I'm not exactly sure why my recent taste in books has run to true tales of humans involved in strange ways in brutal and obscure conflicts in Africa but that's what has been catching my eye lately. This is another local story: the mercenary referred to in the title is a South African although the book was written by a British journalist. The book is in two parts: the first tells the story of James Brabazon's documentaries shot during the civil war in Liberia. He hired Nick du Toit, a professional soldier to protect him in the warzone and they formed a very strong bond during their extreme experiences in the combat zones.
Nick du Toit told James Brabazon about some of the mercenary activity he was previously involved in and upcoming plans, which involved staging a coup in the Central African country and former Spanish colony of Equatorial Guinea, and Nick suggested that James should film it. James agreed but due to his grandfather's funeral, he wasn't there when the coup plot was foiled so he was extremely lucky not to have been arrested, tortured and kept in a hellhole of a jail for over 5 years, as his friend Nick was.
The second half of the book is about James Brabazon's search to uncover the truth of the plot that his friend got involved with and why it all went so horribly wrong and ends with his reunion with Nick after he was pardoned and released 5 years and nine months into a 34-year jail sentence.
This is an unusual account of an unlikely friendship and the author spends a fair amount of time considering the ethically murky situations that he finds himself in. It's a thought-provoking read, as he questions his role in providing war-porn for the news headlines and the traumatising effect that the conflict he filmed had on him. To get another view, I read parts of Simon Mann's book Cry Havoc. Simon Mann was the other mercenary involved in planning the failed plot, a wealthy Englishman who was in contact with the Spanish government, shady characters such as Mark Thatcher, Eli Khalil and the American CIA. His account of his time in jail in Zimbabwe and Equatorial Guinea reads like that of an inconvenienced rich and selfish man. He certainly paid heavily for his crime in a Zimbabwe prison but I found it hard to feel sympathy for him.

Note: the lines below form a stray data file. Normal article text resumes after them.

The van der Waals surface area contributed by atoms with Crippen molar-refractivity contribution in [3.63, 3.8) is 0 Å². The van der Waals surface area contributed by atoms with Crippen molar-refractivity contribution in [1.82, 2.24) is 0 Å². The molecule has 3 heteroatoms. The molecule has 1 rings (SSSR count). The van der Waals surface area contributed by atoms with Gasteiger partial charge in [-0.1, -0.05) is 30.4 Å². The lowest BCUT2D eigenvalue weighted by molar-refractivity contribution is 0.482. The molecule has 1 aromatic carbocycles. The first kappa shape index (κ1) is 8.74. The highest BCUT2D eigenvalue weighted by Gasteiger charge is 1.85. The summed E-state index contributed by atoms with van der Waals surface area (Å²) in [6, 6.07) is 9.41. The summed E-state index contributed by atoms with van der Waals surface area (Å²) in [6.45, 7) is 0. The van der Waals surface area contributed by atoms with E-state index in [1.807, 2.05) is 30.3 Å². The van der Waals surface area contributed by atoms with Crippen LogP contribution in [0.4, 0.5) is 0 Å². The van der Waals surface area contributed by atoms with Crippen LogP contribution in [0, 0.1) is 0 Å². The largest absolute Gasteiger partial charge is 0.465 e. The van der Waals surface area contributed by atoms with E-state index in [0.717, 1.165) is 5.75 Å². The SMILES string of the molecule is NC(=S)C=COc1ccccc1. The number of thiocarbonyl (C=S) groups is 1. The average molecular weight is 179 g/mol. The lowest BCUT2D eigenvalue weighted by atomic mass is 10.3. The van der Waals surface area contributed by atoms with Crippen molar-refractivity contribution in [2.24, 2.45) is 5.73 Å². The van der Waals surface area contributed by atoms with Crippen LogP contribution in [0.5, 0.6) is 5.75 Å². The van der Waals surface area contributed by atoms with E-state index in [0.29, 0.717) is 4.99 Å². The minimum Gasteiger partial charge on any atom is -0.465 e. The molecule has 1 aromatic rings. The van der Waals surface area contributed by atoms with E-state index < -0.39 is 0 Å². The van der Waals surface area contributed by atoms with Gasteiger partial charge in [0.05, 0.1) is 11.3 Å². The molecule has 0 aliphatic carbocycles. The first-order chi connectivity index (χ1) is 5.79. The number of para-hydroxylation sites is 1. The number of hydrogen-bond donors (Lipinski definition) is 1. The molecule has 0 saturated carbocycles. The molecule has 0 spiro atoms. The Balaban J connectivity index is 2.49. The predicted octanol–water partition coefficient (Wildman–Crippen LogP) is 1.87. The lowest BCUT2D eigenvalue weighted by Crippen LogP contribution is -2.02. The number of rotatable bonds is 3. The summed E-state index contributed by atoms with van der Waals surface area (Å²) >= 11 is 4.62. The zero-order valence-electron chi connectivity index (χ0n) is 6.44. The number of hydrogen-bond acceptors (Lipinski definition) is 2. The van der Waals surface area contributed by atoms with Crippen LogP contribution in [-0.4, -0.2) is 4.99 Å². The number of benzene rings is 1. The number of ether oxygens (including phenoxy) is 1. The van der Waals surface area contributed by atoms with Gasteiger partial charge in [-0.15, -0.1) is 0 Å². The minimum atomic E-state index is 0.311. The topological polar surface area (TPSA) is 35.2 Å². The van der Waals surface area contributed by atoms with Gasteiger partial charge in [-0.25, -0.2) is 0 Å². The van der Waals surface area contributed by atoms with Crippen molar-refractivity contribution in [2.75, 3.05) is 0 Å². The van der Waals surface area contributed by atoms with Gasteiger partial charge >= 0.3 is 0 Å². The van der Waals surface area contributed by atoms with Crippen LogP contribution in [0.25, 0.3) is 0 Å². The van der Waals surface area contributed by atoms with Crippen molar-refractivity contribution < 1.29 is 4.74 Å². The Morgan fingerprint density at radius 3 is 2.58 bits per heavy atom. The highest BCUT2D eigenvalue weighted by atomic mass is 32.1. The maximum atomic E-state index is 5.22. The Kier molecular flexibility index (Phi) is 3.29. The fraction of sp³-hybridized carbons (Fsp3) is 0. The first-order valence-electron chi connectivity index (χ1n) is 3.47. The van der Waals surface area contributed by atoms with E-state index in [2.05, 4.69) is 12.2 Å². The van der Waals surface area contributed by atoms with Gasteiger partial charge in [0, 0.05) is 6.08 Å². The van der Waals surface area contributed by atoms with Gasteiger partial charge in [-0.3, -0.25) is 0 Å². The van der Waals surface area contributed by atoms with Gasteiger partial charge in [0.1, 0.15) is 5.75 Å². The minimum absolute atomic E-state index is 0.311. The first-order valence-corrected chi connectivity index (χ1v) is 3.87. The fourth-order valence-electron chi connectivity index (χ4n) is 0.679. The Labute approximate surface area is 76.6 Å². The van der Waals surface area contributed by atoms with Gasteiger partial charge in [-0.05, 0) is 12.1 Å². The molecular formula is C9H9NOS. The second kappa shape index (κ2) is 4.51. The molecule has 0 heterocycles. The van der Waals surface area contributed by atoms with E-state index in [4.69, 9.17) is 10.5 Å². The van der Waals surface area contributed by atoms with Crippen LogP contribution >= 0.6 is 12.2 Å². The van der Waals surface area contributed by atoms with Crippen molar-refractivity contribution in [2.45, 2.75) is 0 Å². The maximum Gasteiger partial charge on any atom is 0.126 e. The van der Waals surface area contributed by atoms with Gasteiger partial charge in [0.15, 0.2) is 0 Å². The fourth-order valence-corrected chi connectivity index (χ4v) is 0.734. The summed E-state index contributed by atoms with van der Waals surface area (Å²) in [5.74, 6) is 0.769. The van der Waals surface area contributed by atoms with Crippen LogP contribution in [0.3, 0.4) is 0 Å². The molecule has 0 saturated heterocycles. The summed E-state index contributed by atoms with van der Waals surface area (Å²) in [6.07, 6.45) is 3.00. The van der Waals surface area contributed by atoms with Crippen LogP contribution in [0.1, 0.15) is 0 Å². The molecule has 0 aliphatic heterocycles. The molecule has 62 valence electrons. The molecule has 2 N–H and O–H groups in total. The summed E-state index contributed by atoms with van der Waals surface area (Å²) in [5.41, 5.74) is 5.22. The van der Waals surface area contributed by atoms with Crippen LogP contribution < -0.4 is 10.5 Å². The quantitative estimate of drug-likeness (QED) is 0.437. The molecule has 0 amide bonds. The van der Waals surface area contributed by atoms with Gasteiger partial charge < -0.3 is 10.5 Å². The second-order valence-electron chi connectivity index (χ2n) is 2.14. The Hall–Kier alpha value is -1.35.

My friend the Mercenary is a thought-provoking and unpleasant glimpse into the world of arms dealers, politicians, spies, soldiers for hire, African dictators and the ordinary people that suffer in the crossfire of greed, power and violence. I also found it interesting because when I was growing up, the Apartheid state in power in those days was involved many of Southern Africa's various jungle wars and the boys I grew up were all suitably indoctrinated and sent off to be cannon fodder as soon as they finished their schooling. I also personally knew a photographer who was shot and killed in the Libyan conflict and it's hard to make sense of what goes through people's minds in these situations. I know that it left my friends and classmates deeply scarred.
Not an easy read but highly recommended if you like modern history and politics